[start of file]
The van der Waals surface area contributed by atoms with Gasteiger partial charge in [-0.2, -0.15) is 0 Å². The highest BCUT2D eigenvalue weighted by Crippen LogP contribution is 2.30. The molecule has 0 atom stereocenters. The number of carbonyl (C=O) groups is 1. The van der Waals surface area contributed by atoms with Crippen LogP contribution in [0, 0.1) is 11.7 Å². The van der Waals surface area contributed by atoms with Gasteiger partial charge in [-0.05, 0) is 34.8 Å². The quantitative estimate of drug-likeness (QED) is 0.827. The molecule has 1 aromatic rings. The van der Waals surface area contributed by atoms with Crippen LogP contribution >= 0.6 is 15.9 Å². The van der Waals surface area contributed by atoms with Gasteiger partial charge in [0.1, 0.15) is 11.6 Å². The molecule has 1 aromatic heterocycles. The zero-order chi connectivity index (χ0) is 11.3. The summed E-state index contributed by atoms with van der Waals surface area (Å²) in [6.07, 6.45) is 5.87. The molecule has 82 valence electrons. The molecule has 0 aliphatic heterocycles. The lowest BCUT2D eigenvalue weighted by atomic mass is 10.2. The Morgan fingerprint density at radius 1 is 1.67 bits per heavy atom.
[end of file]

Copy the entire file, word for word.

The van der Waals surface area contributed by atoms with Gasteiger partial charge in [-0.2, -0.15) is 0 Å². The highest BCUT2D eigenvalue weighted by Crippen LogP contribution is 2.30. The molecule has 0 atom stereocenters. The number of carbonyl (C=O) groups is 1. The van der Waals surface area contributed by atoms with Crippen LogP contribution in [0, 0.1) is 11.7 Å². The van der Waals surface area contributed by atoms with Gasteiger partial charge in [-0.05, 0) is 34.8 Å². The quantitative estimate of drug-likeness (QED) is 0.827. The molecule has 1 aromatic rings. The van der Waals surface area contributed by atoms with Crippen LogP contribution >= 0.6 is 15.9 Å². The van der Waals surface area contributed by atoms with Gasteiger partial charge in [0.1, 0.15) is 11.6 Å². The molecule has 1 aromatic heterocycles. The zero-order chi connectivity index (χ0) is 11.3. The summed E-state index contributed by atoms with van der Waals surface area (Å²) in [6.07, 6.45) is 5.87. The molecule has 82 valence electrons. The molecule has 0 aliphatic heterocycles. The lowest BCUT2D eigenvalue weighted by atomic mass is 10.2. The Morgan fingerprint density at radius 1 is 1.67 bits per heavy atom.